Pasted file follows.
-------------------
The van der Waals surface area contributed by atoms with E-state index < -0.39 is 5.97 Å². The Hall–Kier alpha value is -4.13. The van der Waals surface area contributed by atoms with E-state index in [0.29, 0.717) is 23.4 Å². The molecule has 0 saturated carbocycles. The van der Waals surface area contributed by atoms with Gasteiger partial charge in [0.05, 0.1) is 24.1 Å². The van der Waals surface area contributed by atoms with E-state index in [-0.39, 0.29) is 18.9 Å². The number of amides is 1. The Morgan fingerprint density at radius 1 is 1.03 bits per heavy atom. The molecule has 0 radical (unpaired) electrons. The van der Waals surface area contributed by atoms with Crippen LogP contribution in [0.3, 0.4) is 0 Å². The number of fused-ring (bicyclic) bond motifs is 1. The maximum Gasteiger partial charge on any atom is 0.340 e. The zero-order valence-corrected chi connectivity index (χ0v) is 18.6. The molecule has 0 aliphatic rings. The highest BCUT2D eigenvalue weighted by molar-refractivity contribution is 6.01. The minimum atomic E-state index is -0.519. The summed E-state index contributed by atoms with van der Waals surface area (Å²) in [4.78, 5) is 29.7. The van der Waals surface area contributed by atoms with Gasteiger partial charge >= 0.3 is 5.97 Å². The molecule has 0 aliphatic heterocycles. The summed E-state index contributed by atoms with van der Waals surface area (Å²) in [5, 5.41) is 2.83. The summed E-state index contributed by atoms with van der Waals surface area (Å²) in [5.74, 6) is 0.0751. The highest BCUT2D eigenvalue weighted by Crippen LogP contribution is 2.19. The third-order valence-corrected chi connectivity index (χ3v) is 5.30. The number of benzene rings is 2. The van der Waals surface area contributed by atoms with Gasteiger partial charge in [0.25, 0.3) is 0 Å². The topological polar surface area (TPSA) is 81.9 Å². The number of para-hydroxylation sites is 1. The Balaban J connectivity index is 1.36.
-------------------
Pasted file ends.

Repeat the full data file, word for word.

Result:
The van der Waals surface area contributed by atoms with E-state index < -0.39 is 5.97 Å². The Hall–Kier alpha value is -4.13. The van der Waals surface area contributed by atoms with E-state index in [0.29, 0.717) is 23.4 Å². The molecule has 0 saturated carbocycles. The van der Waals surface area contributed by atoms with Gasteiger partial charge in [0.05, 0.1) is 24.1 Å². The van der Waals surface area contributed by atoms with E-state index in [-0.39, 0.29) is 18.9 Å². The number of amides is 1. The Morgan fingerprint density at radius 1 is 1.03 bits per heavy atom. The molecule has 0 radical (unpaired) electrons. The van der Waals surface area contributed by atoms with Crippen LogP contribution in [0.3, 0.4) is 0 Å². The number of fused-ring (bicyclic) bond motifs is 1. The maximum Gasteiger partial charge on any atom is 0.340 e. The zero-order valence-corrected chi connectivity index (χ0v) is 18.6. The molecule has 0 aliphatic rings. The highest BCUT2D eigenvalue weighted by molar-refractivity contribution is 6.01. The minimum atomic E-state index is -0.519. The summed E-state index contributed by atoms with van der Waals surface area (Å²) in [4.78, 5) is 29.7. The van der Waals surface area contributed by atoms with Gasteiger partial charge >= 0.3 is 5.97 Å². The molecule has 0 aliphatic heterocycles. The summed E-state index contributed by atoms with van der Waals surface area (Å²) in [5, 5.41) is 2.83. The summed E-state index contributed by atoms with van der Waals surface area (Å²) in [5.74, 6) is 0.0751. The highest BCUT2D eigenvalue weighted by Crippen LogP contribution is 2.19. The third-order valence-corrected chi connectivity index (χ3v) is 5.30. The number of benzene rings is 2. The van der Waals surface area contributed by atoms with Gasteiger partial charge in [0.25, 0.3) is 0 Å². The topological polar surface area (TPSA) is 81.9 Å². The number of para-hydroxylation sites is 1. The Balaban J connectivity index is 1.36.